Well, if you know me or read this blog since some time, you should know that I consider code readability even more important than correctness. This is because a bug-free code does not exist, thus, soon or later someone will have to fix it in the smallest time possible.
Nevertheless there are at least two situations where is needed that your code is difficult to understand.
You Want To Be Indispensable
It may be because you are a contractor and you want that for the company is easier to ask changes to you instead of trying to manage them internally. Or, if you are an employee, you may be afraid that someone else can take your position, and the company can decide to fire you.
No matter the reason, writing unreadable and poorly commented programs is a good way to make the understanding of your code really hard and time consuming for everyone, except you. With these premises, the company best choice is to don't give your code to anyone else.
You Hate Your Colleagues
This is a sort of revenge. Do your mates have a better salary than you, bombastic titles in their business cards, and the boss always praises them? The only way you can punish them is by forcing them to understand your terrible code.
This can be done in a large scale by including a refactoring session each time you add a new feature or fix a bug in an understandable file. Of course, your main goal is to mess things. This is also called refuctoring.
They have to feel the pain each time they are requested to change something you touched.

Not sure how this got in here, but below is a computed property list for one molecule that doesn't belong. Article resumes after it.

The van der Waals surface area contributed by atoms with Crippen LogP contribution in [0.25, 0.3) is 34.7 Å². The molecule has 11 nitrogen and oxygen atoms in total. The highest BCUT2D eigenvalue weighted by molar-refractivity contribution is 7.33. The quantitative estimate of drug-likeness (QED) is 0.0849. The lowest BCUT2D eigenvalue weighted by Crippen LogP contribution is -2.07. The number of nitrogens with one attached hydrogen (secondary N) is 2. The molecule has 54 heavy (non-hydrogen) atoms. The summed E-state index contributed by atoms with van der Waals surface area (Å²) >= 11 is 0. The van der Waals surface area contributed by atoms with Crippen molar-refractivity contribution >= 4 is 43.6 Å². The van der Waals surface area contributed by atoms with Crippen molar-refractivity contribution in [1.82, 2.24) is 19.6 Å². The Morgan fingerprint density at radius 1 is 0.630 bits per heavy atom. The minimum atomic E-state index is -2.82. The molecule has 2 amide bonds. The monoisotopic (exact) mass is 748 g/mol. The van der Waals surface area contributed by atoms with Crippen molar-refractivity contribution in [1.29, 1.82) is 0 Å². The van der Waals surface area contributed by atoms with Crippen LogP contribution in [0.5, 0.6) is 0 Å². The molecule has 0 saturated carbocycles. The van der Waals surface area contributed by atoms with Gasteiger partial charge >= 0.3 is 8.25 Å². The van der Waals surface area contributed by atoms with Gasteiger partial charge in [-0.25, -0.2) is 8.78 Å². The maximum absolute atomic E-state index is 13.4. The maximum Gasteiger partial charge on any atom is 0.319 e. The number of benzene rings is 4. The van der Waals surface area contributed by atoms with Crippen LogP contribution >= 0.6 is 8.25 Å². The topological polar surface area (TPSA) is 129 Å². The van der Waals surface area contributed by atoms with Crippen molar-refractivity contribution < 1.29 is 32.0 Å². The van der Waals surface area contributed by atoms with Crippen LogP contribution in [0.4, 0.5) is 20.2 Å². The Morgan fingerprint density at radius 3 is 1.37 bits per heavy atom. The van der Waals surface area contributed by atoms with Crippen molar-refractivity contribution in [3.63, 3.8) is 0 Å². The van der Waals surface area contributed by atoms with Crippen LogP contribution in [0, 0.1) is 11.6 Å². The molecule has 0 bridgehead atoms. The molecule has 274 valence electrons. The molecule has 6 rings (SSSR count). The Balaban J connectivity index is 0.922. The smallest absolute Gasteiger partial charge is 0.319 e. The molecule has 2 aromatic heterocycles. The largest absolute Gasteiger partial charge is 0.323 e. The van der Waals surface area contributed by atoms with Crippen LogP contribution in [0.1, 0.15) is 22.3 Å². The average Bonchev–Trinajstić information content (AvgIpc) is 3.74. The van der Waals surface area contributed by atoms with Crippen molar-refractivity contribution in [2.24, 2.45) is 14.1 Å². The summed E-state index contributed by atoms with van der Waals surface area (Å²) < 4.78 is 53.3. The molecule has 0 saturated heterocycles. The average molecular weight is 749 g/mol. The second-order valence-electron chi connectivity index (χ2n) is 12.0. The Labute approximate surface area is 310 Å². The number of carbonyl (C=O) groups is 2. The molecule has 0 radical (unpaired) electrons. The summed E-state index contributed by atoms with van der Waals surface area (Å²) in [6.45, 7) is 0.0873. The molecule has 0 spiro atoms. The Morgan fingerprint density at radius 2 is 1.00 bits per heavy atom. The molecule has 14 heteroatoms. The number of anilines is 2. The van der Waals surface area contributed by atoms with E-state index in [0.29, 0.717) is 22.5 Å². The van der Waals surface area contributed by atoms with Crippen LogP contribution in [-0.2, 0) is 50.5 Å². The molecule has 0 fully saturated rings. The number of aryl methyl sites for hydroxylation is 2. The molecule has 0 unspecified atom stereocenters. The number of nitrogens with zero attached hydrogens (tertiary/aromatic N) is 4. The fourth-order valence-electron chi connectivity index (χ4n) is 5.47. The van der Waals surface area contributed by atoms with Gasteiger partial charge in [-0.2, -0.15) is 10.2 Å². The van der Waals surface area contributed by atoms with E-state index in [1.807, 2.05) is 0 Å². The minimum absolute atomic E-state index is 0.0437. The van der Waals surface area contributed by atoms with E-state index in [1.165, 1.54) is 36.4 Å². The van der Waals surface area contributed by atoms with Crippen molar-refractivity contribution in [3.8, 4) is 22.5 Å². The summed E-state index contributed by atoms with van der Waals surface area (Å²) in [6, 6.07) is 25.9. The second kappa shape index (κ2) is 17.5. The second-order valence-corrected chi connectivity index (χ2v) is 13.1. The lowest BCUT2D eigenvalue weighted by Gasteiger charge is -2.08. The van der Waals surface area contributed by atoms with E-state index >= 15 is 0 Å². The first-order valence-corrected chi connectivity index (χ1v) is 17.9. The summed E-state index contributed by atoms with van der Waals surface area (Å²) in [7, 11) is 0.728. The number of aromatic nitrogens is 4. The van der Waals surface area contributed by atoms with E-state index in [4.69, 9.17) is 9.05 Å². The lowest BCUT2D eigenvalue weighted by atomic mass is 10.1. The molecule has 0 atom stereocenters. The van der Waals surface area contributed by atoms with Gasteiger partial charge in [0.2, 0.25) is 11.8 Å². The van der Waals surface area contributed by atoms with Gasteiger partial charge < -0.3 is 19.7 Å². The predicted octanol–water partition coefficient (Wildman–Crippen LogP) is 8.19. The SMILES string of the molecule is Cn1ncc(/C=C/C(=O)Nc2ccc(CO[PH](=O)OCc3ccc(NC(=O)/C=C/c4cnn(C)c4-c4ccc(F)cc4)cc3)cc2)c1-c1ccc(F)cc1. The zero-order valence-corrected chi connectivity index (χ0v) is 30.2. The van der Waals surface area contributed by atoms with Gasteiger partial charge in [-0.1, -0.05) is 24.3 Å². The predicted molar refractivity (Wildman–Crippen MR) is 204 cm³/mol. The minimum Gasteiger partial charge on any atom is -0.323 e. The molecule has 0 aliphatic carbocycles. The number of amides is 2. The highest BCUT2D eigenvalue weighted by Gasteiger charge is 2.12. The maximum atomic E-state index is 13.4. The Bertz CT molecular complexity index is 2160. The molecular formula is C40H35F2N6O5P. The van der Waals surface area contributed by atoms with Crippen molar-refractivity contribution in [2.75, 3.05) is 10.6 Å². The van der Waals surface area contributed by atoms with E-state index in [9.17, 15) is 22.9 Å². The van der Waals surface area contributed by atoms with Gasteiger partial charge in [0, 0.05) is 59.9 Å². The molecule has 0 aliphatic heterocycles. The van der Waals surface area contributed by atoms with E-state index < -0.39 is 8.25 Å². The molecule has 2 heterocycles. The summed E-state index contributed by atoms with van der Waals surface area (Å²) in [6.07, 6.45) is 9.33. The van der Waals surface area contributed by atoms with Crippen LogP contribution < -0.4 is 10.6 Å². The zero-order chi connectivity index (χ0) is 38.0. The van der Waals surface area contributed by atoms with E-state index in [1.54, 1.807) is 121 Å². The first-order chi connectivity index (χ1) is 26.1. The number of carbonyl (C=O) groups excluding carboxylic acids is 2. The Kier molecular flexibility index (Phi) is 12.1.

There aren't many, just a couple. First: your colleagues may hate you and consider you a bad programmer. If you are writing unreadable code just to annoy them, this should not bother you too much.
Second: the code will be difficult to understand for you too. So, after a couple of months it will be painful for you too to manage you own code. If you are an hourly contractor, this can be a good thing since every change will take longer.
I personally don't see any other reason to write poorly readable code. And also the above two are quite questionable. Always remember that, with a good VCS, it's easy to detect who introduced the mess in the code and, at some point, someone may decide that is better to restart a project from scratch instead of having only one developer able to manage it.
Image by Arnold Reinhold taken from Wikimedia Commons licensed under the Creative Commons Attribution-Share Alike 2.5 Generic license.
This post has been updated after its initial publication. Last change made on 2016/11/06.